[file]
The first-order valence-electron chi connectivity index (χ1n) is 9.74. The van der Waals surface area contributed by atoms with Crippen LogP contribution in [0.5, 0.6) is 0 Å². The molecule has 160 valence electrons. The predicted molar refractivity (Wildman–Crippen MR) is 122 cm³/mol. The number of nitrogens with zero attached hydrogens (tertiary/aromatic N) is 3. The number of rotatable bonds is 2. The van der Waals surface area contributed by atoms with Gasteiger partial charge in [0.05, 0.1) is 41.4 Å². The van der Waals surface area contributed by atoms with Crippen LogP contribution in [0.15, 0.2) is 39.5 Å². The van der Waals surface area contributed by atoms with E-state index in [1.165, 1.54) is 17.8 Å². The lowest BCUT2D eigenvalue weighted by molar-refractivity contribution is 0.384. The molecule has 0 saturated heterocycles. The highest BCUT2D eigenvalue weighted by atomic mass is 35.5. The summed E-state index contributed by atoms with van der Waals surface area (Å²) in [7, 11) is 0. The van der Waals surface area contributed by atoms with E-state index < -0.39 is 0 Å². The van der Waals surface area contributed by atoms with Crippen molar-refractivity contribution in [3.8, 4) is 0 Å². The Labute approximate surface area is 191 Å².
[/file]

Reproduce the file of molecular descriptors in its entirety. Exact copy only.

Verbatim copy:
The first-order valence-electron chi connectivity index (χ1n) is 9.74. The van der Waals surface area contributed by atoms with Crippen LogP contribution in [0.5, 0.6) is 0 Å². The molecule has 160 valence electrons. The predicted molar refractivity (Wildman–Crippen MR) is 122 cm³/mol. The number of nitrogens with zero attached hydrogens (tertiary/aromatic N) is 3. The number of rotatable bonds is 2. The van der Waals surface area contributed by atoms with Gasteiger partial charge in [0.05, 0.1) is 41.4 Å². The van der Waals surface area contributed by atoms with Crippen LogP contribution in [0.15, 0.2) is 39.5 Å². The van der Waals surface area contributed by atoms with E-state index in [1.165, 1.54) is 17.8 Å². The lowest BCUT2D eigenvalue weighted by molar-refractivity contribution is 0.384. The molecule has 0 saturated heterocycles. The highest BCUT2D eigenvalue weighted by atomic mass is 35.5. The summed E-state index contributed by atoms with van der Waals surface area (Å²) in [7, 11) is 0. The van der Waals surface area contributed by atoms with E-state index < -0.39 is 0 Å². The van der Waals surface area contributed by atoms with Crippen molar-refractivity contribution in [3.8, 4) is 0 Å². The Labute approximate surface area is 191 Å².